There are so many great messages buried in the science fiction of the 20th century, whether it is Heinlein, Asimov, H.G. Wells, or any of the other greats.  None of them would pass modern feminist or civil rights muster by today’s standards, but I don’t think that diminishes their messages.

Today, it’s hard to imagine what taboos are left.  You can find books in any given bookstore about virtually any subject.  Culture is swiftly moving towards acceptance and tolerance of just about any lifestyle or belief that doesn’t hurt others.  You can look at writings of the early 20th century, though, and find that the people living then felt the same way.  How wonderful is our time, how free! How many different ways can people live now, how many religions and cultures and methods of dress!  The same refrain, repeated again and again every few decades.  I’m not naive enough to think that we really have come of age.  There’s going to be something that will set our time apart once another hundred years have passed, something that we take for granted now that our descendants will find abhorrent.

I wonder what it will be.   And I wonder how our own literature and legacy will fare when our descendants judge us by that thing we cannot now see.

The Sex/Gender Dividing Line

Ever since the dawn of the human species, there has been division by gender. Men hunt, women farm. Men fight, women have babies. Men run businesses, women stay home and look pretty.  Now, as we move through the 21st century, so many areas of life are equal.  We have women in politics, in boardrooms, in the pilot’s seat.  There are men who stay home, who knit, who garden.  People of all genders and sexual orientations are becoming more and more open and accepted in our society.  We think we are so evolved. Why then do we still divide so much of our lives on gender?

I’ve never really understood this.  Gender is used as a proxy for so many things: strength, aptitude, sex appeal, morality, etc.  Why do we need this proxy, especially as more and more people exist outside or between the age-old duality?  I can remember looking at all sorts of things as a child, from bathrooms to the front lines, and I never understood.  I will state up front that I stand on a boundary line here, as a cisgendered pansexual woman who has often had an interest in historically all-male pursuits. Sometimes, though, it is those of us who walk the line or stand outside it who can actually see the problems inside.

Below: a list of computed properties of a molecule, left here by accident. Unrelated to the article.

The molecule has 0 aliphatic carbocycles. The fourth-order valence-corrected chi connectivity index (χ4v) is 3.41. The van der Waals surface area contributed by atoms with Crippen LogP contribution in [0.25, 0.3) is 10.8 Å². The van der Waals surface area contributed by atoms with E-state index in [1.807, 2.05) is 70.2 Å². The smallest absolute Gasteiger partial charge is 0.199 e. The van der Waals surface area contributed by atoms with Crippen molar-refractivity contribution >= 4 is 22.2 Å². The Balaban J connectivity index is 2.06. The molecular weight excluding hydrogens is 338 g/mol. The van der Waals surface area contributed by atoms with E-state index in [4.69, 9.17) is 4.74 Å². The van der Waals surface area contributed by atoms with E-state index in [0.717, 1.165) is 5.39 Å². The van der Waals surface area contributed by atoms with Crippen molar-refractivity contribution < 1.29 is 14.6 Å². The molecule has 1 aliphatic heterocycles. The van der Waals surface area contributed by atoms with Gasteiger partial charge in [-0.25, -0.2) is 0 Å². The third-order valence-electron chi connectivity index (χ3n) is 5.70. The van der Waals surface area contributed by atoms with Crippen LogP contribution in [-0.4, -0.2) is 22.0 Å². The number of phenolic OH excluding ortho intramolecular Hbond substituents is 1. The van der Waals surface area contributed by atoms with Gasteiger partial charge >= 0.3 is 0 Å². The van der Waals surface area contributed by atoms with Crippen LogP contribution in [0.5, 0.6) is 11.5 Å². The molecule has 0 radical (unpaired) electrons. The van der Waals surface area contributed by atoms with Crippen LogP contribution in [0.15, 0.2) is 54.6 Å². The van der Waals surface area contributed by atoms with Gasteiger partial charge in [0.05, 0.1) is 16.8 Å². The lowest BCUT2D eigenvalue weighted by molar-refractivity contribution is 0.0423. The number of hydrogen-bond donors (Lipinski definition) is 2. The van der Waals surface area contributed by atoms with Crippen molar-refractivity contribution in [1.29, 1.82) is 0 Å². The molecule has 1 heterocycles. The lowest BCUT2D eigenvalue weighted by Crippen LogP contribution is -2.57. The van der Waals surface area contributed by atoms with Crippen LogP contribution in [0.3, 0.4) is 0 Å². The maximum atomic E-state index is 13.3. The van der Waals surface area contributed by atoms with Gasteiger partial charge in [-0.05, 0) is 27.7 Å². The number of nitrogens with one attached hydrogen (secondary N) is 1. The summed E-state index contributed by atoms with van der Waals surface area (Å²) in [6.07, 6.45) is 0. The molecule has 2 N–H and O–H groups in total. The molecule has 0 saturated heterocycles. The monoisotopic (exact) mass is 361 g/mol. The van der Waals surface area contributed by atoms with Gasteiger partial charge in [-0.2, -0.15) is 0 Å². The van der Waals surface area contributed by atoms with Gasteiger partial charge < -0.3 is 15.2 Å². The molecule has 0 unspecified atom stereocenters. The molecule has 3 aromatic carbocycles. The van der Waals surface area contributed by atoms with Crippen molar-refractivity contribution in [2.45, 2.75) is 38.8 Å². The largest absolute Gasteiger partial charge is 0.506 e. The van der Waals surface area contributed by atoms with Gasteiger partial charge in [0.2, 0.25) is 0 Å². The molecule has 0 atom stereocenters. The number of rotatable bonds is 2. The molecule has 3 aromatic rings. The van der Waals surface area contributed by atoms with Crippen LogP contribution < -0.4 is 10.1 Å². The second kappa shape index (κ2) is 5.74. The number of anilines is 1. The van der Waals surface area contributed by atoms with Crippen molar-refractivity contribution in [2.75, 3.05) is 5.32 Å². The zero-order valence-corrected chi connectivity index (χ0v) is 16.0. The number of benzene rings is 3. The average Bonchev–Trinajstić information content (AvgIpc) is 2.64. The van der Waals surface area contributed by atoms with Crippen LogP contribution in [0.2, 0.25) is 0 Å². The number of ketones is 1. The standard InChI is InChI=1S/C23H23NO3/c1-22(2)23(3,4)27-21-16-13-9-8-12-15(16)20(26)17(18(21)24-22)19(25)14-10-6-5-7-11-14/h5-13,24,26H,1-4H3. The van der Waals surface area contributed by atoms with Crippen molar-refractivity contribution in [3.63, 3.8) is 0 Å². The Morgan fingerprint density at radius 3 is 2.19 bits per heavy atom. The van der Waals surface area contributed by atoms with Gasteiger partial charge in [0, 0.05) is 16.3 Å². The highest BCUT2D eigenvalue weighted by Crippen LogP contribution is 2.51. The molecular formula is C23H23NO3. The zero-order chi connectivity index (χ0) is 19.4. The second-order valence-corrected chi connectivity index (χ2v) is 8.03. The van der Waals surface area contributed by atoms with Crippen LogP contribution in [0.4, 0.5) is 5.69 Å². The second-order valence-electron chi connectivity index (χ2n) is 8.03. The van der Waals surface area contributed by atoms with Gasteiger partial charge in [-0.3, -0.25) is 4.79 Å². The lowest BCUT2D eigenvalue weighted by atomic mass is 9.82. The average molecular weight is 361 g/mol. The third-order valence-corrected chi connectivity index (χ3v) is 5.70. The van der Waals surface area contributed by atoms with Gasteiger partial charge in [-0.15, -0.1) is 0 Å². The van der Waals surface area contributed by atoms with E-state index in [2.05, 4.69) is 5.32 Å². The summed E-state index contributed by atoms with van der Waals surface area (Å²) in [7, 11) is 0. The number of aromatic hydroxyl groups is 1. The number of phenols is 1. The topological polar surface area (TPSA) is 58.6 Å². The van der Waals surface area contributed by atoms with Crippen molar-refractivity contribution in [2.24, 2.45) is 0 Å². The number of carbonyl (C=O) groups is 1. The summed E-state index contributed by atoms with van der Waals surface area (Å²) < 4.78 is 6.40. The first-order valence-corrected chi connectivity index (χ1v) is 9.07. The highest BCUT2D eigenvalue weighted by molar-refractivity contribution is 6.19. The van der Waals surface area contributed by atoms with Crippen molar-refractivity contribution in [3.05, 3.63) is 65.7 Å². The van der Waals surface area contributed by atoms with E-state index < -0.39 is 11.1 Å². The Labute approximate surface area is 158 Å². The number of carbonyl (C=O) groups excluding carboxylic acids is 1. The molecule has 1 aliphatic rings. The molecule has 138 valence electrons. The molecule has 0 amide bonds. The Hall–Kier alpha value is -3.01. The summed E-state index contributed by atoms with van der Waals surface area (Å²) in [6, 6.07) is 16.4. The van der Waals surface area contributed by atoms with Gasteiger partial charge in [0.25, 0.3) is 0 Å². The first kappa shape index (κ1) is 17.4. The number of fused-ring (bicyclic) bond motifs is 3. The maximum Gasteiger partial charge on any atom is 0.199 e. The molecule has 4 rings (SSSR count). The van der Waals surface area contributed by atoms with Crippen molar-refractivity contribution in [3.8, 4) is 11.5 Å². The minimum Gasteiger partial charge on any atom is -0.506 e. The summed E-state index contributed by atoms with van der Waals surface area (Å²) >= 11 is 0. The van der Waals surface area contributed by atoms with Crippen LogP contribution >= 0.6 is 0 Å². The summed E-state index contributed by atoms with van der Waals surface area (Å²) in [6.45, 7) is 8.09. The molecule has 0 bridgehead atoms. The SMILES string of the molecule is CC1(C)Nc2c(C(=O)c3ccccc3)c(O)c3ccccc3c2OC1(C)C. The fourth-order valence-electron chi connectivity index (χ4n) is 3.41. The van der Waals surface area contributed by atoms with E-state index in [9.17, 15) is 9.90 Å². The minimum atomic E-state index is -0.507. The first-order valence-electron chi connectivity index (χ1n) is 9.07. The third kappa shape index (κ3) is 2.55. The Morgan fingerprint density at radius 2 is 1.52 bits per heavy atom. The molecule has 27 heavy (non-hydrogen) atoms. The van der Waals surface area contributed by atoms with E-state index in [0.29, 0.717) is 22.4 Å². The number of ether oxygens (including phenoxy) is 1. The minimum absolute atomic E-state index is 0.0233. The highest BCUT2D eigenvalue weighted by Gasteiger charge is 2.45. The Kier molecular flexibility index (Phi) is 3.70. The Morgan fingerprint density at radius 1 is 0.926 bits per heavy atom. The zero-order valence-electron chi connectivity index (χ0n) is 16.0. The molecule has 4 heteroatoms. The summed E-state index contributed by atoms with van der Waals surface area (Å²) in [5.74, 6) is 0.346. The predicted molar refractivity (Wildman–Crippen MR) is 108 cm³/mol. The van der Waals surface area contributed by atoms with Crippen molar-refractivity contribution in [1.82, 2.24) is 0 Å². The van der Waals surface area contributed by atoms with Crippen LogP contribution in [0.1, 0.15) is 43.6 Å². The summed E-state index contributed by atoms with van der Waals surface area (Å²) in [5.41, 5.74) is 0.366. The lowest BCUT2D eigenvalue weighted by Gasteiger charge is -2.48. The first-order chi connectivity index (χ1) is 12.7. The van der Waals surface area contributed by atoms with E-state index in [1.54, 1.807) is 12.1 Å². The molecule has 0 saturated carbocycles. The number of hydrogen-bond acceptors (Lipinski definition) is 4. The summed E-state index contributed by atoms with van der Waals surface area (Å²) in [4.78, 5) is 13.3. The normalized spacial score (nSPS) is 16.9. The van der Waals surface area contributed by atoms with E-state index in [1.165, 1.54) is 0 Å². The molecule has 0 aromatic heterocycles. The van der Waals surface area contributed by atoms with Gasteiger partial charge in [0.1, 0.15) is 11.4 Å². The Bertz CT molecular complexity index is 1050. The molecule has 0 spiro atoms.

An easy example to attack is the use of gender as a proxy for physical ability.  Sports teams and events are segregated by sex, and many professions (particularly military specialties) are completely closed to women. We are told this is because women are weaker.  In order for women to be able to compete in sports at all, we must provide them separate teams. We can’t allow women to try for those military jobs at all.  What do we do, then, for the men who are weaker, or the women who are stronger?  What do we do for those who are transgendered? This has already caused problems in places like the Olympics, where it seems every round has one or more athletes whose gender is being questioned.

Wouldn’t it be more reasonable, then, to simply segregate by the actual characteristic instead of the proxy?  We already have a tiered system in baseball, where you have minor league and major league teams.  Do the same for the other sports, like basketball, instead of setting up separate “women’s” leagues, and allow everybody to compete and settle down into whatever level they are physically suited for.  Let women take the same training and tests as men for military-style positions (this is already being done in some places for firemen and police, I believe).  Don’t lower the standards, don’t change the obstacles, just allow the women who can to compete and try and be evaluated on the same standards as the men.